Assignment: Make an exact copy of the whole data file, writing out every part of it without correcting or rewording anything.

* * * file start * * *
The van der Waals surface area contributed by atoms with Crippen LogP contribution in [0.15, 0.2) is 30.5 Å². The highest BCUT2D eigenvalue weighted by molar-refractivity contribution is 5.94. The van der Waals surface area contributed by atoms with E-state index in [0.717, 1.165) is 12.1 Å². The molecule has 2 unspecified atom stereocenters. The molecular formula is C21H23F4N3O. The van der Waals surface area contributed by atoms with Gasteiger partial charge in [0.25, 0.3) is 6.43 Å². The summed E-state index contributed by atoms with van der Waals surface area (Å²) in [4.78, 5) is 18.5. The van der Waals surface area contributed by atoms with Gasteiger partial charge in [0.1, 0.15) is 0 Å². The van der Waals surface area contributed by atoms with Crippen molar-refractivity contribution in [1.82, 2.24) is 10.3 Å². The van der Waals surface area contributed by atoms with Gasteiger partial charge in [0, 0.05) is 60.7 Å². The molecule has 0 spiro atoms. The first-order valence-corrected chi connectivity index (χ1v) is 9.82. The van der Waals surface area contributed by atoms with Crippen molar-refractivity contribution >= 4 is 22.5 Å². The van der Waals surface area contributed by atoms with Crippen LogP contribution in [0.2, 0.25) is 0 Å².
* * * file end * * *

The van der Waals surface area contributed by atoms with Crippen LogP contribution in [0.15, 0.2) is 30.5 Å². The highest BCUT2D eigenvalue weighted by molar-refractivity contribution is 5.94. The van der Waals surface area contributed by atoms with E-state index in [0.717, 1.165) is 12.1 Å². The molecule has 2 unspecified atom stereocenters. The molecular formula is C21H23F4N3O. The van der Waals surface area contributed by atoms with Gasteiger partial charge in [0.25, 0.3) is 6.43 Å². The summed E-state index contributed by atoms with van der Waals surface area (Å²) in [4.78, 5) is 18.5. The van der Waals surface area contributed by atoms with Gasteiger partial charge in [0.1, 0.15) is 0 Å². The van der Waals surface area contributed by atoms with Crippen molar-refractivity contribution in [1.82, 2.24) is 10.3 Å². The van der Waals surface area contributed by atoms with Gasteiger partial charge in [0, 0.05) is 60.7 Å². The molecule has 0 spiro atoms. The first-order valence-corrected chi connectivity index (χ1v) is 9.82. The van der Waals surface area contributed by atoms with Crippen molar-refractivity contribution >= 4 is 22.5 Å². The van der Waals surface area contributed by atoms with Crippen LogP contribution in [0.2, 0.25) is 0 Å².